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1.
Epidemiologia ; 2(3):315-324, 2021.
Article in English | MDPI | ID: covidwho-1341667

ABSTRACT

As the COVID-19 pandemic continues to spread worldwide, an unprecedented amount of open data is being generated for medical, genetics, and epidemiological research. The unparalleled rate at which many research groups around the world are releasing data and publications on the ongoing pandemic is allowing other scientists to learn from local experiences and data generated on the front lines of the COVID-19 pandemic. However, there is a need to integrate additional data sources that map and measure the role of social dynamics of such a unique worldwide event in biomedical, biological, and epidemiological analyses. For this purpose, we present a large-scale curated dataset of over 1.12 billion tweets, growing daily, related to COVID-19 chatter generated from 1 January 2020 to 27 June 2021 at the time of writing. This data source provides a freely available additional data source for researchers worldwide to conduct a wide and diverse number of research projects, such as epidemiological analyses, emotional and mental responses to social distancing measures, the identification of sources of misinformation, stratified measurement of sentiment towards the pandemic in near real time, among many others.

2.
ArXiv; 2020.
Preprint | ArXiv | ID: ppcovidwho-476

ABSTRACT

As the COVID-19 pandemic continues its march around the world, an unprecedented amount of open data is being generated for genetics and epidemiological research. The unparalleled rate at which many research groups around the world are releasing data and publications on the ongoing pandemic is allowing other scientists to learn from local experiences and data generated in the front lines of the COVID-19 pandemic. However, there is a need to integrate additional data sources that maand measure the role of social dynamics of such a unique world-wide event into biomedical, biological, and epidemiological analyses. For this purpose, we present a large-scale curated dataset of over 152 million tweets, growing daily, related to COVID-19 chatter generated from January 1st to April 4th at the time of writing. This open dataset will allow researchers to conduct a number of research projects relating to the emotional and mental responses to social distancing measures, the identification of sources of misinformation, and the stratified measurement of sentiment towards the pandemic in near real time.

3.
Preprint in English | medRxiv | ID: ppmedrxiv-20171371

ABSTRACT

The World Health Organization has declared SARS-CoV-2 virus outbreak a world-wide pandemic. Individuals infected by the virus exhibited different degrees of symptoms, the basis of which remains largely unclear. Currently, though convalescent individuals have been shown with both cellular and humoral immune responses, there is very limited understanding on the immune responses, especially adaptive immune responses, in patients with severe COVID-19. Here, we examined 10 blood samples from COVID-19 patients with acute respiratory distress syndrome (ARDS). The majority of them (70%) mounted SARS-CoV-2-specific humoral immunity with production of neutralizing antibodies. However, compared to healthy controls, the percentages and absolute numbers of both NK cells and CD8+ T cells were significantly reduced, accompanied with decreased IFN{gamma} expression in CD4+ T cells in peripheral blood from severe patients. Most notably, we failed in detecting SARS-CoV-2-specific IFN{gamma} production by peripheral blood lymphocytes from these patients. Our work thus indicates that COVID-19 patients with severe symptoms are associated with defective cellular immunity, which not only provides insights on understanding the pathogenesis of COVID-19, but also has implications in developing an effective vaccine to SARS-CoV-2.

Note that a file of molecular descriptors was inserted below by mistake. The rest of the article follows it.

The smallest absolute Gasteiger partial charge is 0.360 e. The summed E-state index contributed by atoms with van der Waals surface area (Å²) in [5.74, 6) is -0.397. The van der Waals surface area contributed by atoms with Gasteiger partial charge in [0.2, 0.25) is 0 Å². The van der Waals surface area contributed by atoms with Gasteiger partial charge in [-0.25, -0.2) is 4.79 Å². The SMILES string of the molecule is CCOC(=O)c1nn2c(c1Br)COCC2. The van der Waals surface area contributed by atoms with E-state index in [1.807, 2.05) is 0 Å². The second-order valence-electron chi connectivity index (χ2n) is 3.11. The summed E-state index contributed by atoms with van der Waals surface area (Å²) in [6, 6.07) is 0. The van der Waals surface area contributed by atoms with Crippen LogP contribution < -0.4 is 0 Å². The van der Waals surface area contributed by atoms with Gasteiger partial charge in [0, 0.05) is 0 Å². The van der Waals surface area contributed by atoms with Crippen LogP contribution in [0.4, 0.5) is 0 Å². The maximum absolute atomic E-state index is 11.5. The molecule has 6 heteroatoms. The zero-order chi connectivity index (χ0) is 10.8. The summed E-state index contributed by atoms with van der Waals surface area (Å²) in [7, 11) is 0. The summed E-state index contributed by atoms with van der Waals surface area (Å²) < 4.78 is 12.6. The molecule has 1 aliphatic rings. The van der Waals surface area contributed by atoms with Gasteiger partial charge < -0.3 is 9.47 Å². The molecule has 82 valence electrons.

4.
Preprint in English | medRxiv | ID: ppmedrxiv-20021584

ABSTRACT

BackgroundSevere ill patients with 2019 novel coronavirus (2019-nCoV) infection progressed rapidly to acute respiratory failure. We aimed to select the most useful prognostic factor for severe illness incidence. MethodsThe study prospectively included 61 patients with 2019-nCoV infection treated at Beijing Ditan Hospital from January 13, 2020 to January 31, 2020. Prognostic factor of severe illness was selected by the LASSO COX regression analyses, to predict the severe illness probability of 2019-CoV pneumonia. The predictive accuracy was evaluated by concordance index, calibration curve, decision curve and clinical impact curve. ResultsThe neutrophil-to-lymphocyte ratio (NLR) was identified as the independent risk factor for severe illness in patients with 2019-nCoV infection. The NLR had a c-index of 0.807 (95% confidence interval, 0.676-0.38), the calibration curves fitted well, and the decision curve and clinical impact curve showed that the NLR had superior standardized net benefit. In addition, the incidence of severe illness was 9.1% in age [≥] 50 and NLR < 3.13 patients, and half of patients with age [≥] 50 and NLR [≥] 3.13 would develop severe illness. Based on the risk stratification of NLR with age, the study developed a 2019-nCoV pneumonia management process. ConclusionsThe NLR was the early identification of risk factors for 2019-nCoV severe illness. Patients with age [≥] 50 and NLR [≥] 3.13 facilitated severe illness, and they should rapidly access to intensive care unit if necessary.

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